16 Dec 2019
The Western Australian State Administrative Tribunal (tribunal) has reprimanded Richard Hwai Seng Kuan who had previously been a radiation oncologist, and disqualified him for applying for registration for three years and a half years after finding him guilty of professional misconduct by understating his income and, in doing so, defrauding the Department of Health.
Mr Kuan was practising as a specialist radiation oncologist at Sir Charles Gairdner Hospital during the time that the events occurred, between 2007 and 2013. He was subject to an arrangement under the relevant industrial agreements that he would personally receive all income from the treatment of private patients. He was required to submit to the Department of Health an annual signed statement of earnings that declared his private practice income for the financial year and the amount of private practice income received that must be paid to the Department of Health. This included a contribution to a special purpose account for hospital/department purposes and from 7 February 2008, a compulsory contribution for the use of certain hospital facilities. On the basis of the declaration, the Department of Health would invoice him and he was required to pay the contribution.
Mr Kuan admitted that over the course of eight years, he under-reported his private practice income, intentionally defrauding the Department of Health and thereby gaining a total benefit of $1,497,889.
On 24 October 2016, Mr Kuan was convicted in criminal proceedings of eight counts of gaining a benefit with the intent to defraud by deceit or any fraudulent means. He was sentenced to a total effective sentence of imprisonment of four years and six months.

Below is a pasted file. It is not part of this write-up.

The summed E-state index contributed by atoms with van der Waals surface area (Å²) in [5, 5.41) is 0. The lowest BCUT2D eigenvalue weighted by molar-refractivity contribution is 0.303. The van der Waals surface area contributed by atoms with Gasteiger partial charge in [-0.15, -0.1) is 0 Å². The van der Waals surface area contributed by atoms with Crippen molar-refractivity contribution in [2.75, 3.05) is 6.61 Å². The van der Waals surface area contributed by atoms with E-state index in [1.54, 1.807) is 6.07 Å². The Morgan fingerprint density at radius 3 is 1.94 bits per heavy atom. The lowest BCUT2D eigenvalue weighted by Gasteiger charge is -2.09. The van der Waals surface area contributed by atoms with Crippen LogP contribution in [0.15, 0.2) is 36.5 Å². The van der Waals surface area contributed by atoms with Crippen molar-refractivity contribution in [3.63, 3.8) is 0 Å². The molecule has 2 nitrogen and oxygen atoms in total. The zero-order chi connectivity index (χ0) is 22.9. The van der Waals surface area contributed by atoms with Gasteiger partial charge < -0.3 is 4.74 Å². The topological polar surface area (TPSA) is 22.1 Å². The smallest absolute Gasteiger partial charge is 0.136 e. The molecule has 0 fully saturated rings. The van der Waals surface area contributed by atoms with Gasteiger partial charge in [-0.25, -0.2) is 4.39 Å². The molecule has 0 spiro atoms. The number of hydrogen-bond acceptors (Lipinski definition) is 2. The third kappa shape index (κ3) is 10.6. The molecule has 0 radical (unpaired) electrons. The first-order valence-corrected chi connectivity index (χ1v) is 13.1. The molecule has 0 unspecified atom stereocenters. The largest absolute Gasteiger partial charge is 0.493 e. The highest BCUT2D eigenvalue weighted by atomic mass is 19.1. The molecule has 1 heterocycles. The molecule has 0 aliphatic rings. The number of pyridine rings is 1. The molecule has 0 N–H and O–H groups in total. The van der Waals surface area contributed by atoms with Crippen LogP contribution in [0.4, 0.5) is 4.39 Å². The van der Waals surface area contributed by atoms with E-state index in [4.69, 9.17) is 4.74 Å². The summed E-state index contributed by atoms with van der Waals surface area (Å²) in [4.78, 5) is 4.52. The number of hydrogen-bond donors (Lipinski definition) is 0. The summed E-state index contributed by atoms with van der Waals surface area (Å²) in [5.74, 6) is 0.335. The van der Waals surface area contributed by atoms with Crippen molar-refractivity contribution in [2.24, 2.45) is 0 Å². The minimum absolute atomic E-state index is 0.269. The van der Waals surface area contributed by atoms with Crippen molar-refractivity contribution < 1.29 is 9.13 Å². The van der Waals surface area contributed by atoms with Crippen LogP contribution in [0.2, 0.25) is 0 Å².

The Medical Board of Australia referred Mr Kuan to the tribunal for professional misconduct on 20 March 2017, after the criminal proceedings concluded.
In making its decision, the tribunal noted that Mr Kuan had admitted he had behaved in a way that constitutes professional misconduct, and that he and the Board had agreed upon a penalty.
By way of mitigation, Mr Kuan submitted that his term of imprisonment was the best and most effective form of deterrent for both him and other members of the profession. He also stated that he had paid back the full amount owing and had demonstrated insight and remorse.
The tribunal reprimanded Mr Kuan and disqualified him from applying for registration for three years and a half years, with the disqualification period extending beyond Mr Kuan’s parole period. He was also ordered to pay the Board’s costs to a total of $2,600.
At the time of the proceedings, Mr Kuan was unregistered, having not renewed his registration in 2015. The Board stated that because of the seriousness of the conduct, it would have sought cancellation of his registration if he had still been registered.